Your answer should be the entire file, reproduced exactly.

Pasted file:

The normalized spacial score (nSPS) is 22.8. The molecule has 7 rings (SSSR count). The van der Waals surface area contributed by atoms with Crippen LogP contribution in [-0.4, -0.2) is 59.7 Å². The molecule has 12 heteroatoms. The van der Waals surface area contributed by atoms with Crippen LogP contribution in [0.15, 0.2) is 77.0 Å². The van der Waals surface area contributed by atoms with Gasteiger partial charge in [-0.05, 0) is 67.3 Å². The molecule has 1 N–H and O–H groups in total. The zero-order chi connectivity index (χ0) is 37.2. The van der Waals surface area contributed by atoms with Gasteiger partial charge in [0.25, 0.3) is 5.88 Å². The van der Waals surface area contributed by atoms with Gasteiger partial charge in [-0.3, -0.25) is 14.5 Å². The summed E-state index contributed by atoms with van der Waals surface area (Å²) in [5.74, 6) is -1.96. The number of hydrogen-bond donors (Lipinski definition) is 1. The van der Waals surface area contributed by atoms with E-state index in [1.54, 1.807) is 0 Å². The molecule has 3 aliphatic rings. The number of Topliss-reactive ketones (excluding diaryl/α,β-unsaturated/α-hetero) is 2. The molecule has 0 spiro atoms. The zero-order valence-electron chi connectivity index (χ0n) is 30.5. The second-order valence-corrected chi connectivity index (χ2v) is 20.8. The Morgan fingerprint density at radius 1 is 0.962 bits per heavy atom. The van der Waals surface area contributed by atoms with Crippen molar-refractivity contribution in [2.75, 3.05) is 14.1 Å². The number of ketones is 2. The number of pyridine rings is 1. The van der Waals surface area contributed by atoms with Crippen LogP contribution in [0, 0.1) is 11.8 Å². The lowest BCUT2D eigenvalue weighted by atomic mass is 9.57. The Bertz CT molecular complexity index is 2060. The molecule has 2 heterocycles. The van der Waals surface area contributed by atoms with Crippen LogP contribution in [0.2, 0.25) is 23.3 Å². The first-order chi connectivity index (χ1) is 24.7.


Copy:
The normalized spacial score (nSPS) is 22.8. The molecule has 7 rings (SSSR count). The van der Waals surface area contributed by atoms with Crippen LogP contribution in [-0.4, -0.2) is 59.7 Å². The molecule has 12 heteroatoms. The van der Waals surface area contributed by atoms with Crippen LogP contribution in [0.15, 0.2) is 77.0 Å². The van der Waals surface area contributed by atoms with Gasteiger partial charge in [-0.05, 0) is 67.3 Å². The molecule has 1 N–H and O–H groups in total. The zero-order chi connectivity index (χ0) is 37.2. The van der Waals surface area contributed by atoms with Gasteiger partial charge in [0.25, 0.3) is 5.88 Å². The van der Waals surface area contributed by atoms with Gasteiger partial charge in [-0.3, -0.25) is 14.5 Å². The summed E-state index contributed by atoms with van der Waals surface area (Å²) in [5.74, 6) is -1.96. The number of hydrogen-bond donors (Lipinski definition) is 1. The van der Waals surface area contributed by atoms with E-state index in [1.54, 1.807) is 0 Å². The molecule has 3 aliphatic rings. The number of Topliss-reactive ketones (excluding diaryl/α,β-unsaturated/α-hetero) is 2. The molecule has 0 spiro atoms. The zero-order valence-electron chi connectivity index (χ0n) is 30.5. The second-order valence-corrected chi connectivity index (χ2v) is 20.8. The Morgan fingerprint density at radius 1 is 0.962 bits per heavy atom. The van der Waals surface area contributed by atoms with Crippen molar-refractivity contribution in [2.75, 3.05) is 14.1 Å². The number of ketones is 2. The number of pyridine rings is 1. The van der Waals surface area contributed by atoms with Crippen LogP contribution in [0, 0.1) is 11.8 Å². The lowest BCUT2D eigenvalue weighted by atomic mass is 9.57. The Bertz CT molecular complexity index is 2060. The molecule has 2 heterocycles. The van der Waals surface area contributed by atoms with Crippen LogP contribution in [0.2, 0.25) is 23.3 Å². The first-order chi connectivity index (χ1) is 24.7.